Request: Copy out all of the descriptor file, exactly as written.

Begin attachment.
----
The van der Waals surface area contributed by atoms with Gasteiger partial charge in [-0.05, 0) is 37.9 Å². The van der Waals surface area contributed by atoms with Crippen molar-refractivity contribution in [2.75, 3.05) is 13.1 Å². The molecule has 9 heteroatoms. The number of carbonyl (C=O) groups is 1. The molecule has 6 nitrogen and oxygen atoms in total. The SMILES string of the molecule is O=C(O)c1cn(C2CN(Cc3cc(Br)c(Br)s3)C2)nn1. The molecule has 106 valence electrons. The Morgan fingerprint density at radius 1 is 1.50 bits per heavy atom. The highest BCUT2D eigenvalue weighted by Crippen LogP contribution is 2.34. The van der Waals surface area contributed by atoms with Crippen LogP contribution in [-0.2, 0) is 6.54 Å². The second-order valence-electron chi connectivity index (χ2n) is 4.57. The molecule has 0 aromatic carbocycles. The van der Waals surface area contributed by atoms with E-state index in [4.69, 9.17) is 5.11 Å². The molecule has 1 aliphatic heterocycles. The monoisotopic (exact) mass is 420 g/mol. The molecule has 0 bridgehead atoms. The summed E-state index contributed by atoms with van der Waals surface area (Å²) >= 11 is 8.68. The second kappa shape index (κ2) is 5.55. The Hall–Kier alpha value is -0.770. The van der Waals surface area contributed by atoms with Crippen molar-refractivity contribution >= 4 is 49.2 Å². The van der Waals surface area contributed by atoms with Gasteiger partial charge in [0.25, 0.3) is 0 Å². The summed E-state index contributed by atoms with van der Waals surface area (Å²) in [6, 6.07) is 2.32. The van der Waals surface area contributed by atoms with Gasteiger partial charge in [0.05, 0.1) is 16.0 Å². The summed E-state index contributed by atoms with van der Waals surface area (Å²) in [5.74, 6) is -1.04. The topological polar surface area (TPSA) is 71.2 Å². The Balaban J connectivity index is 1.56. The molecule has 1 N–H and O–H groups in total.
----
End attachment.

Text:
The van der Waals surface area contributed by atoms with Gasteiger partial charge in [-0.05, 0) is 37.9 Å². The van der Waals surface area contributed by atoms with Crippen molar-refractivity contribution in [2.75, 3.05) is 13.1 Å². The molecule has 9 heteroatoms. The number of carbonyl (C=O) groups is 1. The molecule has 6 nitrogen and oxygen atoms in total. The SMILES string of the molecule is O=C(O)c1cn(C2CN(Cc3cc(Br)c(Br)s3)C2)nn1. The molecule has 106 valence electrons. The Morgan fingerprint density at radius 1 is 1.50 bits per heavy atom. The highest BCUT2D eigenvalue weighted by Crippen LogP contribution is 2.34. The van der Waals surface area contributed by atoms with Crippen LogP contribution in [-0.2, 0) is 6.54 Å². The second-order valence-electron chi connectivity index (χ2n) is 4.57. The molecule has 0 aromatic carbocycles. The van der Waals surface area contributed by atoms with E-state index in [4.69, 9.17) is 5.11 Å². The molecule has 1 aliphatic heterocycles. The monoisotopic (exact) mass is 420 g/mol. The molecule has 0 bridgehead atoms. The summed E-state index contributed by atoms with van der Waals surface area (Å²) >= 11 is 8.68. The second kappa shape index (κ2) is 5.55. The Hall–Kier alpha value is -0.770. The van der Waals surface area contributed by atoms with Crippen molar-refractivity contribution >= 4 is 49.2 Å². The van der Waals surface area contributed by atoms with Gasteiger partial charge in [0.25, 0.3) is 0 Å². The summed E-state index contributed by atoms with van der Waals surface area (Å²) in [6, 6.07) is 2.32. The van der Waals surface area contributed by atoms with Gasteiger partial charge in [0.05, 0.1) is 16.0 Å². The summed E-state index contributed by atoms with van der Waals surface area (Å²) in [5.74, 6) is -1.04. The topological polar surface area (TPSA) is 71.2 Å². The Balaban J connectivity index is 1.56. The molecule has 1 N–H and O–H groups in total.